By Sunil Garodia
First publised on 2020-02-13 12:38:10
In its February bi-monthly meeting, the Monetary Policy Committee (MPC) of the RBI decided to hold rates while maintaining an "accommodative stance". This was expected as inflation had climbed way above the 4% considered 'normal' by the MPC. Despite regular rate cuts for the last few quarters, growth has refused to pick up. Neither has relatively cheaper credit led to an increased demand for funds. Although the banks have not fully passed on the rate cuts to consumers, the demand for funds is not only dependant on cheap or cheaper funds. There is stagnancy in demand for goods and services in the economy and unless that picks up, entrepreneurs will not plan to invest in new projects or increase the capacity of existing ones. The RBI's decision not to further reduce the repo rate in this meeting was vindicated in a couple of days when it was reported that retail inflation had shot up further to stand at 7.59% in January, the highest since May 2014.
But since spurring growth is a prime concern now, the RBI has unleashed other weapons in its armoury to relieve the banks by making the cost of finance cheaper for them on the one hand and provide them with liquidity so that they can lend more, on the other. Banks have been exempted from providing for cash reserve ratio (CRR) on fresh retail loans disbursed after January 31 to purchase vehicles and homes, and to MSMEs. While this will make the cost of funds cheaper for banks and will channel funds in segments that can spur demand, unbridled and seemingly lucrative (for banks) retail loans can well assume the dimensions of a bubble. Banks have to guard against this.
Then, the RBI has introduced one- and- three-year term repos for a total amount of Rs 1 lakh crore through which the banks can borrow funds from the RBI at the existing repo rate of 5.15%. This will also reduce the cost of finance for banks as they now borrow at a rate between 6-6.5%. While this will make banks secure, it remains to be seen how much of the rate differential they pass on to the consumer. The RBI move had an immediate effect in lowering interest rates in the bond market which went down by 10 to 15 basis points in a matter of minutes after the announcement.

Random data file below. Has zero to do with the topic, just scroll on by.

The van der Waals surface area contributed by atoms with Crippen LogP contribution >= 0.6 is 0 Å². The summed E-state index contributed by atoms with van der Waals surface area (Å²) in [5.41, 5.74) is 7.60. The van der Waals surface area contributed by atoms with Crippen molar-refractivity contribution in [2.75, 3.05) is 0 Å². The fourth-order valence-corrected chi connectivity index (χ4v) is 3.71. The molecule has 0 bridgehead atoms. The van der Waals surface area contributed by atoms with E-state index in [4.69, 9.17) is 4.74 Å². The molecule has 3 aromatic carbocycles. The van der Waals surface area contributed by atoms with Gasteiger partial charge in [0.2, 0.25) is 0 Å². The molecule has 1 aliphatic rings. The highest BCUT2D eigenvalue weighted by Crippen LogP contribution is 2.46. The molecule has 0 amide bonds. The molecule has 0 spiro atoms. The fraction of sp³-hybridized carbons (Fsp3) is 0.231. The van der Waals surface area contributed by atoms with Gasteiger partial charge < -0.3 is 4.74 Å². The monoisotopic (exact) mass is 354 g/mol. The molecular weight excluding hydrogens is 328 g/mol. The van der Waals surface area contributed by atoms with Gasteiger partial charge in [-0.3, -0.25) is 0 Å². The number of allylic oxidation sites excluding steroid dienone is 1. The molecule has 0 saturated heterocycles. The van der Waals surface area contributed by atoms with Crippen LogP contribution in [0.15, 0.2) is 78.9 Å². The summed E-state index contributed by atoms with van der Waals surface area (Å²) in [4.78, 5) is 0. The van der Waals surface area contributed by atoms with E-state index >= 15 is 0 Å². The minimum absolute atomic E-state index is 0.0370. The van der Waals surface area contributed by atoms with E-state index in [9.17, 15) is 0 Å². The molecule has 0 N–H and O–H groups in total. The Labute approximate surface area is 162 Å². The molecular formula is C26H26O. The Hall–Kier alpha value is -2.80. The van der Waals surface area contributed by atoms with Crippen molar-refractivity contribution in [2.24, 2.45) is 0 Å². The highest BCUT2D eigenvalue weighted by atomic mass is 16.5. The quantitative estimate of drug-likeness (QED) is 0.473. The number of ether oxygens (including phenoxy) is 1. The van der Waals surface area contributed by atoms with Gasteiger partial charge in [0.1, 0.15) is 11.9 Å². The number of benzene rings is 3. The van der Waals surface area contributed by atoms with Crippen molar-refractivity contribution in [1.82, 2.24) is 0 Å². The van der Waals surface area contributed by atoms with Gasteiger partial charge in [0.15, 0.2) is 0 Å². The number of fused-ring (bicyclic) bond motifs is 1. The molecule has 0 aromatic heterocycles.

But the problem being faced by the economy is not going to be addressed only by making credit cheaper or infusing liquidity in the system. By all accounts, banks are already flush with funds. Lending is not taking off because there is either no demand or the banks are not interested to lend to the few who do need money. This is either because the projects do not inspire confidence or the bankers have still not got over the fear factor despite changes in the rules and prodding by the finance minister. Retail loans are also not growing at the expected rate because businessmen-borrowers do not want to extend themselves in the face of falling profits in their own businesses and the salaried class is worried about job cuts, delayed or no raises and smaller bonuses. Despite all the right boxes being ticked by both the government and the RBI, things will change only when the sentiment improves. The scary part is that no one knows how and when will that happen.